Every trade show we go to these days — Expo East included — brings out a collection of new companies and categories that have hitched on to the gluten-free bandwagon. This never ceases to amaze me, because although people with gluten intolerance need these foods, their numbers alone don’t justify the kind of expansion that’s going on. People are apparently giving up this widely used ingredient in droves, convinced it’s to blame for physical or emotional woes in their lives.
Can you tell I'm feeling a bit of gluten-free fatigue? Well, that's just me. At last week’s show I got a chance to ask the people whose opinions really count: retailers. Is there enough demand out there to justify the supply that’s rolling out?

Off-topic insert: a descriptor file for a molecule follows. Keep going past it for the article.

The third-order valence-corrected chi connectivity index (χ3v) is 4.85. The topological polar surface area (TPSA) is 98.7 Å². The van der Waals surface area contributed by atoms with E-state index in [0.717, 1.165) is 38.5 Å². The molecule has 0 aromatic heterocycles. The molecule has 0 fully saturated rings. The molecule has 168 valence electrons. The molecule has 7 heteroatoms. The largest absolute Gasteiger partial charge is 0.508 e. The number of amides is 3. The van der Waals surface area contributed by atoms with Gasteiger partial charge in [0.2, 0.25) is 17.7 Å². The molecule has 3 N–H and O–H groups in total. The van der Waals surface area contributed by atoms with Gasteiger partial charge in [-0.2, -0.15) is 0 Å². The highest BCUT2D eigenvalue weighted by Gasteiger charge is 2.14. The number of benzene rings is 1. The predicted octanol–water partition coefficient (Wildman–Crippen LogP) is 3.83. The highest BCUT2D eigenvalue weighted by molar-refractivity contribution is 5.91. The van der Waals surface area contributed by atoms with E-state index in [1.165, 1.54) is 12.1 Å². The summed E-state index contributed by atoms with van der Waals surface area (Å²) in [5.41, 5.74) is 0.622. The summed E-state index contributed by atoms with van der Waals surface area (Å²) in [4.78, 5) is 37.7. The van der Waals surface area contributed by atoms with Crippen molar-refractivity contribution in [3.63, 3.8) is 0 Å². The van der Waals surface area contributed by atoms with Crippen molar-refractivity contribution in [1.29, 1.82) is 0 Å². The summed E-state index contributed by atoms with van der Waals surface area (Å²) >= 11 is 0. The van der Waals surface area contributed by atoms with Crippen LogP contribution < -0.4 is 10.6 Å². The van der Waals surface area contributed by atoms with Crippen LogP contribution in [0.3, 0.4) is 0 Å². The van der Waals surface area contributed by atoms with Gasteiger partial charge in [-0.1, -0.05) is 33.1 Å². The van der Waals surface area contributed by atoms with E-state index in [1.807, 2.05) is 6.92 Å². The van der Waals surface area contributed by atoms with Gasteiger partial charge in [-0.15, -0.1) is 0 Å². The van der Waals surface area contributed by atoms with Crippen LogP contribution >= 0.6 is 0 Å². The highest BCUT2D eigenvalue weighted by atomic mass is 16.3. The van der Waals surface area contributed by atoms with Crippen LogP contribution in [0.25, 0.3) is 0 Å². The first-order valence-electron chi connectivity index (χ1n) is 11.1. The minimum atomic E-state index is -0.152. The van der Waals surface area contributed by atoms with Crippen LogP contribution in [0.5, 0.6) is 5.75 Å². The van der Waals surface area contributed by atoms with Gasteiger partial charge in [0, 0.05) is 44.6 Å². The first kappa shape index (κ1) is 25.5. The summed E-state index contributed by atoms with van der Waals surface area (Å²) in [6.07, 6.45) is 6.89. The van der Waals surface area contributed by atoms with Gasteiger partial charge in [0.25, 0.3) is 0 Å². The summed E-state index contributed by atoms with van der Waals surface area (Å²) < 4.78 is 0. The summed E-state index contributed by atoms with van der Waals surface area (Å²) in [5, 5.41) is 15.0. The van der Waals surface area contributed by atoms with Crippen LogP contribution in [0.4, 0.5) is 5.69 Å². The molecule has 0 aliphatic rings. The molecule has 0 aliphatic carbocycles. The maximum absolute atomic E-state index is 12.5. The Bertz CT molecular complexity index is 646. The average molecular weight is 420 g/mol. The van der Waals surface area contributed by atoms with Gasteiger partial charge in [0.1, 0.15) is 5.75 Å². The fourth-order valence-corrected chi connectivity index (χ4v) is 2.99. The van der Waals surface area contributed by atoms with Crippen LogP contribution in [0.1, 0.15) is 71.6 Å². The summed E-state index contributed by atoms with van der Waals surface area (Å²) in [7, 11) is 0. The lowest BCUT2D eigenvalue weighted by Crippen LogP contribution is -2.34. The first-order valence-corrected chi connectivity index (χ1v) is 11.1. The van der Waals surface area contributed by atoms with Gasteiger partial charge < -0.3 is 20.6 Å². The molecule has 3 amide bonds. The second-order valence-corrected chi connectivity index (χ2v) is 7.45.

I found there were those who are, like me, feeling the fatigue. Jim and Mellicha Ferrier, co-owners of the one-store Wild Farm Foods in Burton, Michigan, have been to all the major natural trade shows this year and say they’ve seen all the gluten-free foods they can stand. The two are looking to build a second store and came to Expo East looking for products to help expand their foodservice offerings. Rather than take on more gluten-free items, said Jim, they’ll probably stock more local foods in this and other departments.
“It just feels like the whole gluten-free thing is getting beat to death,” he said.
On the other side of the coin were those like Andrew Shober, a manager at Sunflower Natural Food Market in Woodstock, New York. He thinks the widening variety of gluten-free offerings is interesting, especially since innovations continue to close the taste gap between these foods and their conventional counterparts. Shober said his store has integrated gluten-free products in with the rest of the store, and uses shelf tags to differentiate these items and attract customer attention.
“It’s gotten to the point where gluten-free foods are almost the same quality as other foods in the store,” said Shober.